Thursday, November 8, 2007

For Art's Sake

I spent the better part of today sitting in a conference room that overlooks the sculpture garden on the roof of The Milwaukee School of Engineering's new Grohmann Art Museum. The museum and the collection were donated by Dr. Eckhart Grohmann, an MSOE regent and area rich dude. The collection is titled "Man at work" and features sculptures and paintings from a wide range of styles and time periods that all focus on industry and labor. It strikes me as fitting for an art museum at an engineering school. I haven't visited the museum yet but I'm pretty sure that a lot of the paintings in the collection used to hang in MSOE's library. A while back, I was researching some shit about welding for a fire case I was working on and I noticed that the paintings on the wall at MSOE's library were really great. I spent a half hour walking around looking at paintings there. Lots of glowing molten stuff and people swinging hammers and axes and shit. Don't worry, I didn't bill that time. I'm anxious to check all this stuff out in it's new home at the museum.

Recently this completely private museum that is opened to the public and charges no admission fee and was built due to a multi million dollar gift from a generous man has come under attack by some crusty old art snobs. It started with this old lady named Whitney Gould who chastized the museum because the building is a refurbished warehouse and because the collection contains a bunch of paintings that were commissioned by the Third Reich. She starts with this:

But not to point out its shortcomings would be dishonest. Those shortcomings start with the building itself: a remade garage and former check-processing facility now capped with a heavy, Kaiserkopf dome and a ring of monumental bronze statuary perched along the roofline. The effect is rather like Old World Berlin as reinterpreted by Walt Disney.

And continues:

As my colleague Mary Louise Schumacher and I reported recently, one of the artists most heavily represented in the collection, with 81 works, is Erich Mercker (1891-1973), who was commissioned by the Third Reich to record its muscular infrastructure: bridges on the Autobahn, one of Adolf Hitler's proudest achievements; shipyards building U-boats; factories churning out steel; quarries producing stone for the Chancellery in Berlin, seat of the power in the Reich. At least two other artists in the collection also had Nazi ties. And, according to one of the art historians whom we consulted, some of the figures portrayed in paintings from the war years likely were slave laborers.

What a snotty bitch. She basically says that the Museum has some sort of duty to explain every painting in its historical context or some crap like that, as if a reasonable person couldn't guess that a German artist painting U-Boats being built in 1938 couldn't guess that the commission had some sort of tie to Hitler. The Milwaukee Journal Sentinel editorial board echoed this sentiment too.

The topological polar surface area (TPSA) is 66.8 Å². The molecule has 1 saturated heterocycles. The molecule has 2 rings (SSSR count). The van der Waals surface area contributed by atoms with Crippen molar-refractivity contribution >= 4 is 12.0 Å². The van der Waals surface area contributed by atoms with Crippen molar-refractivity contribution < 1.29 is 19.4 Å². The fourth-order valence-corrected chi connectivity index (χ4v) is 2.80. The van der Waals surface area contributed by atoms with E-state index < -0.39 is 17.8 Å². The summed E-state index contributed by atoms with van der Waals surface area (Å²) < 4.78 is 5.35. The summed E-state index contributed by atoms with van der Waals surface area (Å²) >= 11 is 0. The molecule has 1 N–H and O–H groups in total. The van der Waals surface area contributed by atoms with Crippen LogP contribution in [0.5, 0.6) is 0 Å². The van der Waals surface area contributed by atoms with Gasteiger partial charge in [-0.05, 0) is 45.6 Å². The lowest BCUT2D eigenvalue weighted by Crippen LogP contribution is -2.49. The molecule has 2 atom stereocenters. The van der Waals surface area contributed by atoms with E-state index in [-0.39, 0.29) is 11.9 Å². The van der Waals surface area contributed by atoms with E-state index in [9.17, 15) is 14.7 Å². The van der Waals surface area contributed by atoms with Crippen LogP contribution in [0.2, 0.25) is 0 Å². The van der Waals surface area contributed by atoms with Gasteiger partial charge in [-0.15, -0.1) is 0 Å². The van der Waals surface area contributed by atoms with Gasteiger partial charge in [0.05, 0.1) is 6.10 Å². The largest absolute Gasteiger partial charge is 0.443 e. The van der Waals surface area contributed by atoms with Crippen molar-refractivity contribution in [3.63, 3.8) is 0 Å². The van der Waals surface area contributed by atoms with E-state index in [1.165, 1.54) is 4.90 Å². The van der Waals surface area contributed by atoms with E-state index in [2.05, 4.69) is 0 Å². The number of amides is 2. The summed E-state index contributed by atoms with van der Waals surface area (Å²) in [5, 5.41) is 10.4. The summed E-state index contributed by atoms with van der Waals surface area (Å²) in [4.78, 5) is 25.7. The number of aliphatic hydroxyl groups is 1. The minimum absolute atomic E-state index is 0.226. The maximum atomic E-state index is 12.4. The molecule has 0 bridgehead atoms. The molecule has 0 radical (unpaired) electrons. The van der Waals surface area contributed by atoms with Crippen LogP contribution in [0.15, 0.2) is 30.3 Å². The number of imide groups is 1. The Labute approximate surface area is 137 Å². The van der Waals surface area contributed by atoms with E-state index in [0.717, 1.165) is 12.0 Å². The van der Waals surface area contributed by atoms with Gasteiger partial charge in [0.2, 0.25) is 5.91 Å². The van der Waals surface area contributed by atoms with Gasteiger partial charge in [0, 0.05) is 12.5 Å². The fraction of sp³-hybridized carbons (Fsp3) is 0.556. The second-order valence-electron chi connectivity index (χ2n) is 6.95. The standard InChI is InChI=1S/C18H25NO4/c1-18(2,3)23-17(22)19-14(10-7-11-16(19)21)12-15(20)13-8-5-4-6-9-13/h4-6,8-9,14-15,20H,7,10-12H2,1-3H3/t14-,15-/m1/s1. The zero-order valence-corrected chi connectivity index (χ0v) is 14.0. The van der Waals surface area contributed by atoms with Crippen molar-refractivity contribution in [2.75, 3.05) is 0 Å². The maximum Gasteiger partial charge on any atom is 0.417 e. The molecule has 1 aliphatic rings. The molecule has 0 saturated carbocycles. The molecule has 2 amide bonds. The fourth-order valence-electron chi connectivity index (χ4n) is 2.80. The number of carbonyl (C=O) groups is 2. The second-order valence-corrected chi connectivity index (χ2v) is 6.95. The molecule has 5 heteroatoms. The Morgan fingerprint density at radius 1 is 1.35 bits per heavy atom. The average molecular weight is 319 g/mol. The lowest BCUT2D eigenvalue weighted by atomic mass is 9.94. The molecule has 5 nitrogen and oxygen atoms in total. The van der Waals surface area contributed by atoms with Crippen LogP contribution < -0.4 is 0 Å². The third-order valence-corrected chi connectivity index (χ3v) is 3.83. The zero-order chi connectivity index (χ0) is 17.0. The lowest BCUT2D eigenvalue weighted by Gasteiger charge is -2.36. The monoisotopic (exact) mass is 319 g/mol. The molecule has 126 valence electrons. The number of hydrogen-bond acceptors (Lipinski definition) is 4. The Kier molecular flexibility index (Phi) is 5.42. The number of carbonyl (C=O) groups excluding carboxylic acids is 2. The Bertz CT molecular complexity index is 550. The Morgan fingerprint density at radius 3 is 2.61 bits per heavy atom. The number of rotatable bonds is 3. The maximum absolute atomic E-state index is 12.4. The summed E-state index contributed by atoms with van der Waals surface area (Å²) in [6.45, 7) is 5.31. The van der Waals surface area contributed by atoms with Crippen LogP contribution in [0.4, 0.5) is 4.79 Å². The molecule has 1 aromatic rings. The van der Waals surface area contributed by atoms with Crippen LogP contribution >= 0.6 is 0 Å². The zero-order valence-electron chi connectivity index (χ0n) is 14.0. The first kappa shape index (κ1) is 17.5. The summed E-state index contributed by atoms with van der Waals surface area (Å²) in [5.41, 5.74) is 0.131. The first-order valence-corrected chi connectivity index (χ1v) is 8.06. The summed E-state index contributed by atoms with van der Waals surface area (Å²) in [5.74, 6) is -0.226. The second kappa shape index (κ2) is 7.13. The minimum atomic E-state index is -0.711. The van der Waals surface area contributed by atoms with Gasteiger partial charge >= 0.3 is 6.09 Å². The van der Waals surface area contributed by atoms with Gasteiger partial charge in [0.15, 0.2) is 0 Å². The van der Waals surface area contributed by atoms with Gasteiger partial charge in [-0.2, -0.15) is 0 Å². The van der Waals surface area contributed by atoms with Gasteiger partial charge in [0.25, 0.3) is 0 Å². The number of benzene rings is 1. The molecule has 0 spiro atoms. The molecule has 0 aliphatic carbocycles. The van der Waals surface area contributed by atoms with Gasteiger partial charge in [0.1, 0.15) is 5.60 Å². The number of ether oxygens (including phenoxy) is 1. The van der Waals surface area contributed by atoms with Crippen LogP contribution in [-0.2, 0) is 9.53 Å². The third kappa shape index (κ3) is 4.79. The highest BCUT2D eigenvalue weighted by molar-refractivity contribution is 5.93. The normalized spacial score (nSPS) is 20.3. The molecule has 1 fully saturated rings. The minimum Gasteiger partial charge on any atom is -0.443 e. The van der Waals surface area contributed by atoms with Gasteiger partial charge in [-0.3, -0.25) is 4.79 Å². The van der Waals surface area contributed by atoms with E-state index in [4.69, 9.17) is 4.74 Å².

Ms. Gould and the MJS editorial board strike me as being tremendous tools. I'm admittedly a left-brained person so I really don't "get" art in the same way that many people do. I definitely try to pay attention to art and get some culture now and again, but this kind of thought process--that the meaning or the context needs to be known for the artwork to be enjoyed - drives me bonkers.

I few years ago I read an article about this artist named Christo, who is famous for doing these major outdoor art projects. For example, he wrapped the Reichstag in plastic and placed like 2000 yellow umbrellas along the California coast line. At first I thought Christo sounded nuttier than a squirrel turd, but after I thought about him a little more, I thought he was pretty cool. I'm obviously no expert on Christo, or art in general, but what I liked about him was that whenever he was pressed to explain why he created a particular work, he seemed to respond by saying something like, "because it's beautiful." Nothing pretentious. No cause or symbolism or reason. Just because he thought it looked cool. And usually it did.

I think this bird from the MJS needs to lighten up a bit. When people see the Great Pyramids at Giza I assume they say something like, "Holy shit, that's a big, cool, old building. Nobody says, "there should be a plaque explaining that these were built by slave labor." Just like nobody made Christo put up a sign explaining his umbrellas. This is a museum at a school of engineering. If she wants to be a useful art critic, she should tell us whether or not the collection looks cool.


Anonymous said...

hah, the pyramids were built in large part by farmers who worked ("voluntarily") in lieu of paying taxes. Not quite slave labor.

I think you are correct though. The art itself should fall or stand completely on its own. If there were forced laborers in the painting, and the painting suggested it was ok as long as the bridge was built, then critque that. But the fact that some of the laborers pictured could have been slaves is not a critique of the art.

Danny from Milwaukee said...


I consider taxes to be slavery.

Anonymous said...

No you don't.